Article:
Priest Associates

Priest Associates have been part of The Family of Pierre Bienvenu Noailles since its foundation. Their actual position in the Family evolved over a number of years. In 1833 the Founder, together with his brother Fr. Amand Noailles, had formed a small community of priests. When it became clear that this was not the way forward, Fr Noailles opened up the Association to all priests who wished to be part of the Family without the requirement of living a common life. In 1861, when Fr Noailles died, there were over 900 Priest Associates.

The Holy Family Priest Associates today are an international group of Diocesan Priests who, while living in obedience and availability to the local Ordinary or Bishop and united with their presbyterium, freely choose to follow the charism and spirituality of Fr Pierre Bienvenu Noailles. This is in view of living in greater depth their priestly commitment within the Association of the Holy Family and in solidarity with the other groups of the Family. They pledge themselves to be a voice for the poor and needy and are particularly concerned for the promotion of justice, peace and reconciliation.

The first inter-national gathering of Priest Associates of the Holy Family took place from 17 to 20 February 2004. It was presided over by the Superior General, Sr Margaret Muldoon. The assembly included representatives of Priest Associates from Sri Lanka, (Jaffna and Colombo), Philippines, India and South Africa. Among the early Priest Associates was St Théophane Vénard an account of whose life follows below.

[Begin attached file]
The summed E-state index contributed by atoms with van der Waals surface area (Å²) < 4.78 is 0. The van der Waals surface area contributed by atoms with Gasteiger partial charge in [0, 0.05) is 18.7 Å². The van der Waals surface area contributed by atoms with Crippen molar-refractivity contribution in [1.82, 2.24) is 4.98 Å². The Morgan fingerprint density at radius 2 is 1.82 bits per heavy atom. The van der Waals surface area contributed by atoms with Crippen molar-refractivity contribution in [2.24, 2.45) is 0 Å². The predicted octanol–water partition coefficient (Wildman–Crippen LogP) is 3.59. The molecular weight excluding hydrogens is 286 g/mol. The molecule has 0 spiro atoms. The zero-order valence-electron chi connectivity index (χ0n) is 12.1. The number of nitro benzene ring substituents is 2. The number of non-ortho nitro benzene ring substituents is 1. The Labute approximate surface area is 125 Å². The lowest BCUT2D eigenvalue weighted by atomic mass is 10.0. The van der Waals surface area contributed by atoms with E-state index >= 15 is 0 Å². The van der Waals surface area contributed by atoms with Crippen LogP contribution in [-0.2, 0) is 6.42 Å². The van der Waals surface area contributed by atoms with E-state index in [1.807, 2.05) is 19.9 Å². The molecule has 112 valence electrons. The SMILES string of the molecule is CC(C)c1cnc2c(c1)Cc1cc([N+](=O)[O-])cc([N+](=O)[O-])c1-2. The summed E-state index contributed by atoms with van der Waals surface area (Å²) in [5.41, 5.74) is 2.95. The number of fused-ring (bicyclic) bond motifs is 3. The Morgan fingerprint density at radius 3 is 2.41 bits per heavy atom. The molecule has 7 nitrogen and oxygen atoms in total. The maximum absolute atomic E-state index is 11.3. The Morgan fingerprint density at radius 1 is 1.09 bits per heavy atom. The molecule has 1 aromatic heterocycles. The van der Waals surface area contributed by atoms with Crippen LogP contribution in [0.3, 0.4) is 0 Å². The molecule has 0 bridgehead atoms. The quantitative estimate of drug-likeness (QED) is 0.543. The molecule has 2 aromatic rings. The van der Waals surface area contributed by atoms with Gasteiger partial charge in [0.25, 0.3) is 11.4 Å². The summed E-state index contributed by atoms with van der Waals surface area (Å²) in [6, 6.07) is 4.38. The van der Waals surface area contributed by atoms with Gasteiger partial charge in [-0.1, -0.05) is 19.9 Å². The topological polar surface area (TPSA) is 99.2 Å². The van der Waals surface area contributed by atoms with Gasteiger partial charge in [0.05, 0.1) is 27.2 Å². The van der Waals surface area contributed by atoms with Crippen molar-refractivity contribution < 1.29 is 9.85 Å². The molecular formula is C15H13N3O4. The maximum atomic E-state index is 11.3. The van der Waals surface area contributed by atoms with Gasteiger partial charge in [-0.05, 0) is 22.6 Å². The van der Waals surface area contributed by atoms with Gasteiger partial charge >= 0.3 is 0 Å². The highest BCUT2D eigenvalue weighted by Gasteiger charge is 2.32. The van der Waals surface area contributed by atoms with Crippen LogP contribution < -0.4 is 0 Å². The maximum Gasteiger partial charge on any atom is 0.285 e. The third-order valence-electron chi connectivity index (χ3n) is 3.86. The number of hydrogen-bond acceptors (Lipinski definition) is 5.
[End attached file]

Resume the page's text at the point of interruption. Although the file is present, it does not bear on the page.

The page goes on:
Jean-Théophane Venard was born near Poitiers, France in 1829. He was ordained to the priesthood in 1852 in the Society of Foreign Missions. Shortly afterwards, he was assigned to Tonkin, Vietnam – then a very dangerous region for missionaries. Prior to his departure, it is said that our Founder, Pierre Bienvenu Noailles, had enrolled him as a Priest Associate of the Holy Family, remarking that one day Théophane would be a martyr for his faith.

On February 2, 1861 at the age of 32, Théophane was martyred for his faith and work as a missionary: it was the eve of the anniversary of the ‘Miraculous Blessing’. It is also interesting to note that he was martyred the same year that Fr Noailles died.

Jean-Théophane Venard was beatified in 1909 and canonised in 1988 – the same year that Pierre Bienvenu Noailles was declared Venerable, the first step on the path to canonisation. Théophane’s sister entered the Holy Family of Bordeaux, and took as her name in Religion, Sr Théophane. Théophané’s brother, Eusebius, was also a Priest Associate of the Holy Family. It was St. Thérese of Lisieux who was responsible for promoting devotion to Théophane: in him she found somebody who had lived her own ideal of missionary and martyr.

Another point of interest which links the Holy Family of Bordeaux with St Thérese of Lisieux: it was in the Church of St Eulalie, Bordeaux, that Thérese’s father was baptised, and it was in this parish of St Eulalie that Pierre Bienvenu Noailles began his life as a curate.

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